If you listened to our podcast. . . .
But if you did, you know we started off our celebration of this month's Chinese New Year with two condiments for stir-fries, dumpling dips, and other fabulous creations.
First up, Ginger Achar (that is, "ginger pickle"), using a recipe adapted from FAT RICE: RECIPES FROM THE CHICAGO RESTAURANT INSPIRED BY MACAU (click the title to check it out). This sweet and gorgeously aromatic condiment is a hybrid from the East Indian, Chinese, and Portuguese cultures on the island. You'll want this spooned onto all sorts of stir-fries! Or stir a little of the drained, pickled ginger into tomato or even chicken soup for a great hit of flavor.
Makes about 1 1/2 cups drained ginger pickle
- 8 ounces fresh ginger, peeled and julienned
- 1 1/2 teaspoons salt
- 8 ounces red beets, peeled and coarsely chopped
- 2 cups water
- 2 cups apple cider vinegar
- 1 1/4 cups granulated white sugar
1. Mix the ginger with 1 teaspoon salt in a small bowl. Set aside.
2. Put the beet pieces in a large blender. Also set aside.
3. Combine the water, vinegar, sugar, and the remaining 1/2 teaspoon salt in a medium saucepan. Bring to a boil over high heat, stirring until the sugar dissolves.
4. Set the boiling vinegar water aside for 5 minutes, then pour over the beets. Cover, set the knob in the blender lid askew, and blend until smooth.
5. Strain back into the saucepan. Bring back to a boil over high heat.
6. Pat the ginger dry (in batches), then place in a 1-quart mason jar.
7. Boil the liquid until it's been reduced to half its original volume. Pour over the julienned ginger strips, then cool uncovered to room temperature, about 2 hours.
8. Cover and refrigerate for up to 1 month, maybe 6 weeks.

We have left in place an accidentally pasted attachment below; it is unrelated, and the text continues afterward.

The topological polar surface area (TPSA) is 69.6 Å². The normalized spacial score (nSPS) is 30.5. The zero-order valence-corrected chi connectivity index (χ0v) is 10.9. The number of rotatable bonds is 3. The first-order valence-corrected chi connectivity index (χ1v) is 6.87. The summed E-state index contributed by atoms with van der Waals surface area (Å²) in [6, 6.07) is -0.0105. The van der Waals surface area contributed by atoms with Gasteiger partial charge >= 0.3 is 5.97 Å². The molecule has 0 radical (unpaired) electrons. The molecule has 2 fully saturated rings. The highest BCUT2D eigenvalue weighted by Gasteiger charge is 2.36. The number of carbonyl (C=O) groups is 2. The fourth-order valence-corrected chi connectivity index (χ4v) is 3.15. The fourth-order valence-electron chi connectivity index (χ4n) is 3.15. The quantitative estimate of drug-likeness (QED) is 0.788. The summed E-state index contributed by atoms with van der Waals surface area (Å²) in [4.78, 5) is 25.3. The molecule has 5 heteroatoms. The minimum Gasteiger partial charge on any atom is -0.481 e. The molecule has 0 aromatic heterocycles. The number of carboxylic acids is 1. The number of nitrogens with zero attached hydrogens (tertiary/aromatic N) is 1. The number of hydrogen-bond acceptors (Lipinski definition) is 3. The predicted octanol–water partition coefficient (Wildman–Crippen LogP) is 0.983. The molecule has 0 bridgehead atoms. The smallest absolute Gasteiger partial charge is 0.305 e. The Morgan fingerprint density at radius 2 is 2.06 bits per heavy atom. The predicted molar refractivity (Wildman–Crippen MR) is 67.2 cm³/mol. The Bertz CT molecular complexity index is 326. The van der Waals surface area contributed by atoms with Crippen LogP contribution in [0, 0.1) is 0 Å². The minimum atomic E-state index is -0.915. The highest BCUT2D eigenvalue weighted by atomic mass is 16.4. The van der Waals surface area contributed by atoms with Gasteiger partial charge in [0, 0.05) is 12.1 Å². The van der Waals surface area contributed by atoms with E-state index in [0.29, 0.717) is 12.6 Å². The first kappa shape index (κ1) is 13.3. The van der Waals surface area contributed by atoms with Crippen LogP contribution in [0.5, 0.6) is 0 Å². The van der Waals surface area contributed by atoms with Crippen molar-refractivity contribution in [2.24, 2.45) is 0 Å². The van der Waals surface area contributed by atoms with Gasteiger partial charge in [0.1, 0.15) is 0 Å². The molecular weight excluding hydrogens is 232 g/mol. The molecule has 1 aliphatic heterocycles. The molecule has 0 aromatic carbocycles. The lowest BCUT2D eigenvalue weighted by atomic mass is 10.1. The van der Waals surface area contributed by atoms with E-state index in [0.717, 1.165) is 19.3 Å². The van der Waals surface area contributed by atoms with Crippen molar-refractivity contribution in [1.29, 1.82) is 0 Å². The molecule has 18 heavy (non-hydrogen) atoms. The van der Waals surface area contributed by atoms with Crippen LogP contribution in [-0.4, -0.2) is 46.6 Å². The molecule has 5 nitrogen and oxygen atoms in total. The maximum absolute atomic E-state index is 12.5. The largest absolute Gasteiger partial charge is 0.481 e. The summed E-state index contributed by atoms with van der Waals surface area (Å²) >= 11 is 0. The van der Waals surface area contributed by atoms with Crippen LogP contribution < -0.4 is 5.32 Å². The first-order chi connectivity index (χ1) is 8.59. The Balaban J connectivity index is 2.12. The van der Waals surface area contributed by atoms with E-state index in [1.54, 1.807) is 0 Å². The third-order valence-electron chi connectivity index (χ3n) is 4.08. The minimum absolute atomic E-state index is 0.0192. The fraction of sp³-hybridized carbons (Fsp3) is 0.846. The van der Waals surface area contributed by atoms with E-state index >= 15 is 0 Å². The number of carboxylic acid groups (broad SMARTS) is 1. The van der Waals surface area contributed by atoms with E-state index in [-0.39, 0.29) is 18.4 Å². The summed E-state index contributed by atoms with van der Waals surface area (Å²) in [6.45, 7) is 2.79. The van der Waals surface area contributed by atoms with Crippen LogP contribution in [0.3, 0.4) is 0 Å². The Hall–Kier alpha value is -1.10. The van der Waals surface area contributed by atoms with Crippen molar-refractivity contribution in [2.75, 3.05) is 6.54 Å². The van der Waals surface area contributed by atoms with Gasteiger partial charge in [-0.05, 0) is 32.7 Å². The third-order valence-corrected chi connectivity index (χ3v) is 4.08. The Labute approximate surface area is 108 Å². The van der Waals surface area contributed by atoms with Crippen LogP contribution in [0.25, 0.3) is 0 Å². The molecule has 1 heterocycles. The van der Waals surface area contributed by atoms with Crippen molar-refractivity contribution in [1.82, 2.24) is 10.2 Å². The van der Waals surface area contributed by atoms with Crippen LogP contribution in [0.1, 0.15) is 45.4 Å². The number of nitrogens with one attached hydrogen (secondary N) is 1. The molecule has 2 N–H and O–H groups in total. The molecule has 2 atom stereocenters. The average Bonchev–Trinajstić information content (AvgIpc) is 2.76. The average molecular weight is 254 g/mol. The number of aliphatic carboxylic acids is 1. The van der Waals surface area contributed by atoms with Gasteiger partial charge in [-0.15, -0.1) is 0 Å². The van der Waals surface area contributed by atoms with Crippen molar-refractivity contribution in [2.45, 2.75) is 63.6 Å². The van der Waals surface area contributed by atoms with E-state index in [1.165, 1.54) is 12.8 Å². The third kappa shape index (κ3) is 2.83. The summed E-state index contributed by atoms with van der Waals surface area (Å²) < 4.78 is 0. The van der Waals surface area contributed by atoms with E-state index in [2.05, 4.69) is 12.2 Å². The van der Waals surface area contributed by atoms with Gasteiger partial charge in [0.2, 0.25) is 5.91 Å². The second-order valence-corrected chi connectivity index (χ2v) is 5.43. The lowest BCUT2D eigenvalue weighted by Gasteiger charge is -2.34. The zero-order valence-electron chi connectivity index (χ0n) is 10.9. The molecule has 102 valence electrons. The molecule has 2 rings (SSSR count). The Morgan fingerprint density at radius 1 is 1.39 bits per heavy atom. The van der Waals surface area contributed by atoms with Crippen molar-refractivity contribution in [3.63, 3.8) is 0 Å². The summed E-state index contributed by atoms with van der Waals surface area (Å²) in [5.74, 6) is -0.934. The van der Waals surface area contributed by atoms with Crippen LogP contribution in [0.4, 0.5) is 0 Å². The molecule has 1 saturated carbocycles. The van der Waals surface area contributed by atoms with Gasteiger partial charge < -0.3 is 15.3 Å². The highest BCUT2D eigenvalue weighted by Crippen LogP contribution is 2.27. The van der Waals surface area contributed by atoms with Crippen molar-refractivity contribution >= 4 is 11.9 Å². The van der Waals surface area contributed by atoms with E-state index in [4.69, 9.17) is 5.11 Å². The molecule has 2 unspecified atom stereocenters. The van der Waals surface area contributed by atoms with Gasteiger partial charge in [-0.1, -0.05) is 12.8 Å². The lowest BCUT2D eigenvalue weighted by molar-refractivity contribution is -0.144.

Then there's this flavorful oil, made with an array of Chinese spices. Ours is a recipe adapted from Carolyn Phillips' ALL UNDER HEAVEN: RECIPES FROM THE 35 CUISINES OF CHINA, an amazing resource that will take your Asian cooking to new heights (click the title to get it). As to the condiment, use a little of the ridiculous aromatic sludge and its surrounding oil as the final flavoring agent in simple, protein-vegetable stir-fries to take them over the top. Or just drizzle a little of it over fried or scrambled eggs.
CITRUS CHILE OIL OIL WITH BLACK BEANS
Makes about 2 cups
- 3 medium, thin-skinned oranges, such as Valencia oranges
- 1 medium lemon
- 8 garlic cloves, smashed and hulled
- 1/4 cup douchi (豆豉, Chinese fermented and salted black soy beans)
- 1 cup vegetable oil
- 1/2 cup coarsely ground, stemmed dried red chiles (seeded or not)
- 3 tablespoons toasted sesame oil
- 2 1/2 tablespoons minced peeled fresh ginger
1. Wash the citrus and rub off any exterior food-safe preservative wax. Zest the citrus, creating long strips of the colorful zest (with very little white pith) using a vegetable peeler. Mince these strips.
2. Finely chop the garlic and douchi on a cutting board.
3. Stir the garlic, douchi, minced zest, and everything else in a small saucepan. Bring to a bubble over medium-high heat, stirring occasionally.
4. Reduce the heat to low and simmer slowly, stirring occasionally, until the garlic is soft, about 20 minutes.
5. Cool in the pan to room temperature, about 2 hours. Pour into a 1-quart glass mason jar, cover, and store in the fridge for up to 1 month. The oil may solidify and need to be brought back to room temperature before using.